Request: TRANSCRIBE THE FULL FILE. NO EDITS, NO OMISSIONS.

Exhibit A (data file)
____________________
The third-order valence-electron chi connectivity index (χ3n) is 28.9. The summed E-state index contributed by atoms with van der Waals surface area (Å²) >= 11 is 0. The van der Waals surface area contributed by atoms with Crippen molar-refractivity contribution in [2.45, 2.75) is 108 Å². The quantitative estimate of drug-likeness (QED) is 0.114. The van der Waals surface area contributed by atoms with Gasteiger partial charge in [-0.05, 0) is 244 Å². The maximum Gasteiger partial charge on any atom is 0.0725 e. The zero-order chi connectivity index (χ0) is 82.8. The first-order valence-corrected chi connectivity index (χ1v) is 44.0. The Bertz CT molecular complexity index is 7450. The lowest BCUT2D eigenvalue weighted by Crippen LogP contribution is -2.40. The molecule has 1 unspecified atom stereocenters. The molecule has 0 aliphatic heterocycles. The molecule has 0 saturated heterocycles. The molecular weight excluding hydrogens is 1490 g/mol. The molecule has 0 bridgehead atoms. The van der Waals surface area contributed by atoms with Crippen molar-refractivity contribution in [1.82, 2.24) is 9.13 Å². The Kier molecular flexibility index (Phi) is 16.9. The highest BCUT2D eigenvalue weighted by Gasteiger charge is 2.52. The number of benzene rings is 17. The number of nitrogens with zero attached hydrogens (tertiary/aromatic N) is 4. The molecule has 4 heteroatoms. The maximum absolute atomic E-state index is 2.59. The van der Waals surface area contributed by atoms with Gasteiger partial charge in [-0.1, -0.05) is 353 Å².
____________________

The third-order valence-electron chi connectivity index (χ3n) is 28.9. The summed E-state index contributed by atoms with van der Waals surface area (Å²) >= 11 is 0. The van der Waals surface area contributed by atoms with Crippen molar-refractivity contribution in [2.45, 2.75) is 108 Å². The quantitative estimate of drug-likeness (QED) is 0.114. The van der Waals surface area contributed by atoms with Gasteiger partial charge in [-0.05, 0) is 244 Å². The maximum Gasteiger partial charge on any atom is 0.0725 e. The zero-order chi connectivity index (χ0) is 82.8. The first-order valence-corrected chi connectivity index (χ1v) is 44.0. The Bertz CT molecular complexity index is 7450. The lowest BCUT2D eigenvalue weighted by Crippen LogP contribution is -2.40. The molecule has 1 unspecified atom stereocenters. The molecule has 0 aliphatic heterocycles. The molecule has 0 saturated heterocycles. The molecular weight excluding hydrogens is 1490 g/mol. The molecule has 0 bridgehead atoms. The van der Waals surface area contributed by atoms with Crippen molar-refractivity contribution in [1.82, 2.24) is 9.13 Å². The Kier molecular flexibility index (Phi) is 16.9. The highest BCUT2D eigenvalue weighted by Gasteiger charge is 2.52. The number of benzene rings is 17. The number of nitrogens with zero attached hydrogens (tertiary/aromatic N) is 4. The molecule has 4 heteroatoms. The maximum absolute atomic E-state index is 2.59. The van der Waals surface area contributed by atoms with Gasteiger partial charge in [-0.1, -0.05) is 353 Å².